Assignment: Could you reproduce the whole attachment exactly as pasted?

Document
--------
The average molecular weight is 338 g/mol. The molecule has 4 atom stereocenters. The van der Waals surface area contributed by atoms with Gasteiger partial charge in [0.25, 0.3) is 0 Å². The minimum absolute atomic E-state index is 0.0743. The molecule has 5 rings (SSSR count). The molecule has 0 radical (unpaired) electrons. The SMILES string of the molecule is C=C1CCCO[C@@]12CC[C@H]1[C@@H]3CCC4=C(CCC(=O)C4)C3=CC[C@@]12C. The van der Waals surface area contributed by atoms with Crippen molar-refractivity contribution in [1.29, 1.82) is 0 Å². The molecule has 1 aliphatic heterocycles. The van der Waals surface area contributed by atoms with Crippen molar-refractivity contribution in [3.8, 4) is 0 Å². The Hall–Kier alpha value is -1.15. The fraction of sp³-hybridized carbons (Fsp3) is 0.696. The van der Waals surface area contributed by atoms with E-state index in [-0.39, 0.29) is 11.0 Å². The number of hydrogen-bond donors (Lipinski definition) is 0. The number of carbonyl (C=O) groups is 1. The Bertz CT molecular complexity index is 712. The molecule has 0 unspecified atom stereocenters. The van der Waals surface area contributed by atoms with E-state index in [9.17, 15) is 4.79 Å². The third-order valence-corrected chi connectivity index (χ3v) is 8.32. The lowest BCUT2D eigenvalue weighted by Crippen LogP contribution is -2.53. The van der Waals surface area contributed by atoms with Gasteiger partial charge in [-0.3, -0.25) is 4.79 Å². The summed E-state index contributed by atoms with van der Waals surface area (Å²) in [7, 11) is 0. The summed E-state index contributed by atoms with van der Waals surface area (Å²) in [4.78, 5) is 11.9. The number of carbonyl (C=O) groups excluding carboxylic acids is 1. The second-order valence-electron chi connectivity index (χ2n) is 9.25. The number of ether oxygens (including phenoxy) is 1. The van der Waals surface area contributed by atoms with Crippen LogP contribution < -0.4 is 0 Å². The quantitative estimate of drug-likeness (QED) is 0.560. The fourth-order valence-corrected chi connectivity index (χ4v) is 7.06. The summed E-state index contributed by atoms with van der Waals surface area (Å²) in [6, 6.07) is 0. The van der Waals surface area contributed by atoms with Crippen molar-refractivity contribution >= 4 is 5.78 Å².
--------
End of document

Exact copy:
The average molecular weight is 338 g/mol. The molecule has 4 atom stereocenters. The van der Waals surface area contributed by atoms with Gasteiger partial charge in [0.25, 0.3) is 0 Å². The minimum absolute atomic E-state index is 0.0743. The molecule has 5 rings (SSSR count). The molecule has 0 radical (unpaired) electrons. The SMILES string of the molecule is C=C1CCCO[C@@]12CC[C@H]1[C@@H]3CCC4=C(CCC(=O)C4)C3=CC[C@@]12C. The van der Waals surface area contributed by atoms with Crippen molar-refractivity contribution in [1.29, 1.82) is 0 Å². The molecule has 1 aliphatic heterocycles. The van der Waals surface area contributed by atoms with Crippen molar-refractivity contribution in [3.8, 4) is 0 Å². The Hall–Kier alpha value is -1.15. The fraction of sp³-hybridized carbons (Fsp3) is 0.696. The van der Waals surface area contributed by atoms with E-state index in [-0.39, 0.29) is 11.0 Å². The number of hydrogen-bond donors (Lipinski definition) is 0. The number of carbonyl (C=O) groups is 1. The Bertz CT molecular complexity index is 712. The molecule has 0 unspecified atom stereocenters. The van der Waals surface area contributed by atoms with E-state index in [9.17, 15) is 4.79 Å². The third-order valence-corrected chi connectivity index (χ3v) is 8.32. The lowest BCUT2D eigenvalue weighted by Crippen LogP contribution is -2.53. The van der Waals surface area contributed by atoms with Gasteiger partial charge in [-0.3, -0.25) is 4.79 Å². The summed E-state index contributed by atoms with van der Waals surface area (Å²) in [7, 11) is 0. The summed E-state index contributed by atoms with van der Waals surface area (Å²) in [4.78, 5) is 11.9. The number of carbonyl (C=O) groups excluding carboxylic acids is 1. The second-order valence-electron chi connectivity index (χ2n) is 9.25. The number of ether oxygens (including phenoxy) is 1. The van der Waals surface area contributed by atoms with Crippen LogP contribution < -0.4 is 0 Å². The quantitative estimate of drug-likeness (QED) is 0.560. The fourth-order valence-corrected chi connectivity index (χ4v) is 7.06. The summed E-state index contributed by atoms with van der Waals surface area (Å²) in [6, 6.07) is 0. The van der Waals surface area contributed by atoms with Crippen molar-refractivity contribution >= 4 is 5.78 Å².